Saturday, January 26, 2013

Gomel, Belarus


Blurry photo of an ugly building. Quite honestly, I don't know why someone would even produce a card like this, let alone purchase it. One of the things I have on my wishlist is the sender's favorite place in their country, and the sender of this card states that they chose this one because they like Gomel very much. I am sure they do, but I am still mystified why they would choose this ugly card to represent a place that has a number of nice places.

However, the sender did write me a nice message and used lots of stamps. :)

The green ones are a 2012 definitive from the series on architectural monuments, this particular one being Niasvizh Castle, a UNESCO site in the city of Niasvizh. The purple one in the middle is from the same set, this one showing the Kamianets-Podilskyi Castle  in the city of Kamianets-Podilskyi. The flower on the right is a lily from a 2008 set on garden flowers.

Dutch horse


The sender of this card says "On the front a wild horse in a Dutch setting." Surprisingly, there are wild (well, feral) horses in the Netherlands, but the horse on this card does not really fit the phenotype. Nevertheless, a really nice card. :) Thanks Yoyce for checking my wishlist.

The stamp is from 2011, a definitive on "environmentally conscious life."

Tuesday, January 15, 2013

Vancouver, Canada

Stanley Park, Vancouver
Stanley Park

Stanley Park in Vancouver, BC, more than 10% larger than New York's Central Park, is ranked 6th best park in North America (and 16th best in the world!)*. Historically, the area of the park was the territory of the Squamish First Nations tribe. The British took it for a military installation in the 1860s, but agreed to let the Vancouver city council turn it into a park in 1888. It was named for Governor General of Canada Lord Stanley, who visited the park to dedicate it "to the use and enjoyment of peoples of all colours, creeds, and customs, for all time," notwithstanding the First Nations people who were still living there.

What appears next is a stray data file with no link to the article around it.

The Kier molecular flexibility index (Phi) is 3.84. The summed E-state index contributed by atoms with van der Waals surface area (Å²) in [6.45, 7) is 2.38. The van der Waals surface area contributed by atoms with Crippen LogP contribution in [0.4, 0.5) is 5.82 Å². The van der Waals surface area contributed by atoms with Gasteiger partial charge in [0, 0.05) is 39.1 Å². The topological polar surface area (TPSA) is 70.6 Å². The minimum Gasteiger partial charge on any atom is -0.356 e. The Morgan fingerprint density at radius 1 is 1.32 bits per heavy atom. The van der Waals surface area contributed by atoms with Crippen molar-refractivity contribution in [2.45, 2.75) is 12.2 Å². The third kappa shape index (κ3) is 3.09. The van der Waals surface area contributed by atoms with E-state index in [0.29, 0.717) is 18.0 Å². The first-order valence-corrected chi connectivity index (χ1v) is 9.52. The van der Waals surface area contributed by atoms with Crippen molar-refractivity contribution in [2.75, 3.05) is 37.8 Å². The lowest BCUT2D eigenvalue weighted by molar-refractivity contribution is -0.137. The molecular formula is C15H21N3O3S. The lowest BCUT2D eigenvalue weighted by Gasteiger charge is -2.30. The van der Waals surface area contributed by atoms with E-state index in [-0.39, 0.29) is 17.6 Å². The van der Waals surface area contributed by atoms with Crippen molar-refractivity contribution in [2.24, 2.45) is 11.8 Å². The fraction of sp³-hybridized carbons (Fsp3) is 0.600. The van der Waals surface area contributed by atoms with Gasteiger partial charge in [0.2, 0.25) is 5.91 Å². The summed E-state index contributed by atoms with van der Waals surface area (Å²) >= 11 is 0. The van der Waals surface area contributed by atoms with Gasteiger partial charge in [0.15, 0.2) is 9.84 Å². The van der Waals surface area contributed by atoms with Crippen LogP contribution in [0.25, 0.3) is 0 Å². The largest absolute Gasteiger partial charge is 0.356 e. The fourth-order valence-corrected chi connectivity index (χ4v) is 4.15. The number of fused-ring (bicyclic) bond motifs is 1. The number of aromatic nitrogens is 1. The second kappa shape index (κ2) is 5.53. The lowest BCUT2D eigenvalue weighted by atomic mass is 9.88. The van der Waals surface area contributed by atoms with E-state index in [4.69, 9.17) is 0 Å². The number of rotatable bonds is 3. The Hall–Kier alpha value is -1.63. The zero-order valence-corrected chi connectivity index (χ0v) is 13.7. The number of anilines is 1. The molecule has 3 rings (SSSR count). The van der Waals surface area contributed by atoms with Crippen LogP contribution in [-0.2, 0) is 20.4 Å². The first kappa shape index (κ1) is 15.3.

These totem poles now stand at Brockton Point, a site of a former First Nations settlement.

*Read the list of the world's best and worst parks here.

I sent this card to myself when I was in Vancouver in 2011 for the folk festival, so I made sure to get some nice stamps. :)

These are both commemoratives from 2011. The left one features the Year of the Rabbit, and the right one is on Canadian national parks.